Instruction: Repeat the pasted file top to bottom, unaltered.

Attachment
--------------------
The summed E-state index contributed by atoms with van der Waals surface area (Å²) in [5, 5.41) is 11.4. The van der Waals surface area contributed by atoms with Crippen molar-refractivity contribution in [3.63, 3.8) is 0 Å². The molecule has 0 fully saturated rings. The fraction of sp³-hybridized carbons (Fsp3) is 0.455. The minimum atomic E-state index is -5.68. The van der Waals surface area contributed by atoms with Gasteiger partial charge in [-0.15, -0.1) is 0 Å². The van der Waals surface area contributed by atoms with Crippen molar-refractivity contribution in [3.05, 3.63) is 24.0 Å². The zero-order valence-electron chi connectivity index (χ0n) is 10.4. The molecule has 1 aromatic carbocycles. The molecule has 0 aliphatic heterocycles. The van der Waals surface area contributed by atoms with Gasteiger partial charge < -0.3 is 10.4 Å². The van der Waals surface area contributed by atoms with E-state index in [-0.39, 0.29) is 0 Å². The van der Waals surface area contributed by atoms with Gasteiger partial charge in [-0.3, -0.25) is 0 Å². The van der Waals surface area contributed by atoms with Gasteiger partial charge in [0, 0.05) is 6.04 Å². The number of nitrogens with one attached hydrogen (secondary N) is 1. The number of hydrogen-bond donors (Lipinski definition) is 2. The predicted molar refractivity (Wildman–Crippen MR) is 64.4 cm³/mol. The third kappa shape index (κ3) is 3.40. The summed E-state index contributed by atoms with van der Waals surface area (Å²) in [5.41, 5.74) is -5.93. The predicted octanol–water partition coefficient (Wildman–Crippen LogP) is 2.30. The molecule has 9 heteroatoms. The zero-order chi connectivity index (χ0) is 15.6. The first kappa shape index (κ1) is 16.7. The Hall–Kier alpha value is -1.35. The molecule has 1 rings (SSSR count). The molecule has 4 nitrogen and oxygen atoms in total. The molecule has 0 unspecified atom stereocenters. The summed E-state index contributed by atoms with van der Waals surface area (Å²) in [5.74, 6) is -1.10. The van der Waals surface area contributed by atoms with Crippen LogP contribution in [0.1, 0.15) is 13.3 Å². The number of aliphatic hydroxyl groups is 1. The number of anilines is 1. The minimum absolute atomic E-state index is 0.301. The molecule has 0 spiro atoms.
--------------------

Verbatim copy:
The summed E-state index contributed by atoms with van der Waals surface area (Å²) in [5, 5.41) is 11.4. The van der Waals surface area contributed by atoms with Crippen molar-refractivity contribution in [3.63, 3.8) is 0 Å². The molecule has 0 fully saturated rings. The fraction of sp³-hybridized carbons (Fsp3) is 0.455. The minimum atomic E-state index is -5.68. The van der Waals surface area contributed by atoms with Gasteiger partial charge in [-0.15, -0.1) is 0 Å². The van der Waals surface area contributed by atoms with Crippen molar-refractivity contribution in [3.05, 3.63) is 24.0 Å². The zero-order valence-electron chi connectivity index (χ0n) is 10.4. The molecule has 1 aromatic carbocycles. The molecule has 0 aliphatic heterocycles. The van der Waals surface area contributed by atoms with Gasteiger partial charge < -0.3 is 10.4 Å². The van der Waals surface area contributed by atoms with E-state index in [-0.39, 0.29) is 0 Å². The van der Waals surface area contributed by atoms with Gasteiger partial charge in [-0.3, -0.25) is 0 Å². The van der Waals surface area contributed by atoms with Gasteiger partial charge in [0, 0.05) is 6.04 Å². The number of nitrogens with one attached hydrogen (secondary N) is 1. The number of hydrogen-bond donors (Lipinski definition) is 2. The predicted molar refractivity (Wildman–Crippen MR) is 64.4 cm³/mol. The third kappa shape index (κ3) is 3.40. The summed E-state index contributed by atoms with van der Waals surface area (Å²) in [5.41, 5.74) is -5.93. The predicted octanol–water partition coefficient (Wildman–Crippen LogP) is 2.30. The molecule has 9 heteroatoms. The zero-order chi connectivity index (χ0) is 15.6. The first kappa shape index (κ1) is 16.7. The Hall–Kier alpha value is -1.35. The molecule has 1 rings (SSSR count). The molecule has 4 nitrogen and oxygen atoms in total. The molecule has 0 unspecified atom stereocenters. The summed E-state index contributed by atoms with van der Waals surface area (Å²) in [5.74, 6) is -1.10. The van der Waals surface area contributed by atoms with Crippen LogP contribution in [0.1, 0.15) is 13.3 Å². The number of aliphatic hydroxyl groups is 1. The number of anilines is 1. The minimum absolute atomic E-state index is 0.301. The molecule has 0 spiro atoms.